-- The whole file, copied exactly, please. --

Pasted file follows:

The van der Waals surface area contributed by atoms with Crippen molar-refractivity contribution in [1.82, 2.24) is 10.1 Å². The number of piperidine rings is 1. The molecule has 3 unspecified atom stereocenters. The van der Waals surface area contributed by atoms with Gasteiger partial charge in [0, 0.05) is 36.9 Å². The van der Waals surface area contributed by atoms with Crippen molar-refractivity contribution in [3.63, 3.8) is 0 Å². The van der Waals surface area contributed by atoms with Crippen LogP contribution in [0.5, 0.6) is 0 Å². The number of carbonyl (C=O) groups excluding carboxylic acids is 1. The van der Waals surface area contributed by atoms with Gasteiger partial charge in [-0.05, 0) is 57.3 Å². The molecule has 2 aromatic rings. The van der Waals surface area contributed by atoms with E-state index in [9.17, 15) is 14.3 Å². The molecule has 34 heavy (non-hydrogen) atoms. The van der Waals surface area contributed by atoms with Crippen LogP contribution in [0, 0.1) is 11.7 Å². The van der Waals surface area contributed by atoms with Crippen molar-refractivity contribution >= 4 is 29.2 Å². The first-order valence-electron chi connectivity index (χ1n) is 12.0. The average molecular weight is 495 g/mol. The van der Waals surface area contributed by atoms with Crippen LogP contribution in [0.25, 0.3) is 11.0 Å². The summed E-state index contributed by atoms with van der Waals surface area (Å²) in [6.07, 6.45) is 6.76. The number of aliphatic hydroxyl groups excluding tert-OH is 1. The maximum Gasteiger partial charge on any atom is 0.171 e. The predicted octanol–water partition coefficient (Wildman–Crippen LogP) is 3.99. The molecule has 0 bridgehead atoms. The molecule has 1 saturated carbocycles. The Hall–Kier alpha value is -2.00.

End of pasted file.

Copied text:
The van der Waals surface area contributed by atoms with Crippen molar-refractivity contribution in [1.82, 2.24) is 10.1 Å². The number of piperidine rings is 1. The molecule has 3 unspecified atom stereocenters. The van der Waals surface area contributed by atoms with Gasteiger partial charge in [0, 0.05) is 36.9 Å². The van der Waals surface area contributed by atoms with Crippen molar-refractivity contribution in [3.63, 3.8) is 0 Å². The van der Waals surface area contributed by atoms with Crippen LogP contribution in [0.5, 0.6) is 0 Å². The number of carbonyl (C=O) groups excluding carboxylic acids is 1. The van der Waals surface area contributed by atoms with Gasteiger partial charge in [-0.05, 0) is 57.3 Å². The molecule has 2 aromatic rings. The van der Waals surface area contributed by atoms with E-state index in [9.17, 15) is 14.3 Å². The molecule has 34 heavy (non-hydrogen) atoms. The van der Waals surface area contributed by atoms with Crippen LogP contribution in [0, 0.1) is 11.7 Å². The van der Waals surface area contributed by atoms with Crippen molar-refractivity contribution >= 4 is 29.2 Å². The first-order valence-electron chi connectivity index (χ1n) is 12.0. The average molecular weight is 495 g/mol. The van der Waals surface area contributed by atoms with Crippen LogP contribution in [0.25, 0.3) is 11.0 Å². The summed E-state index contributed by atoms with van der Waals surface area (Å²) in [6.07, 6.45) is 6.76. The number of aliphatic hydroxyl groups excluding tert-OH is 1. The maximum Gasteiger partial charge on any atom is 0.171 e. The predicted octanol–water partition coefficient (Wildman–Crippen LogP) is 3.99. The molecule has 0 bridgehead atoms. The molecule has 1 saturated carbocycles. The Hall–Kier alpha value is -2.00.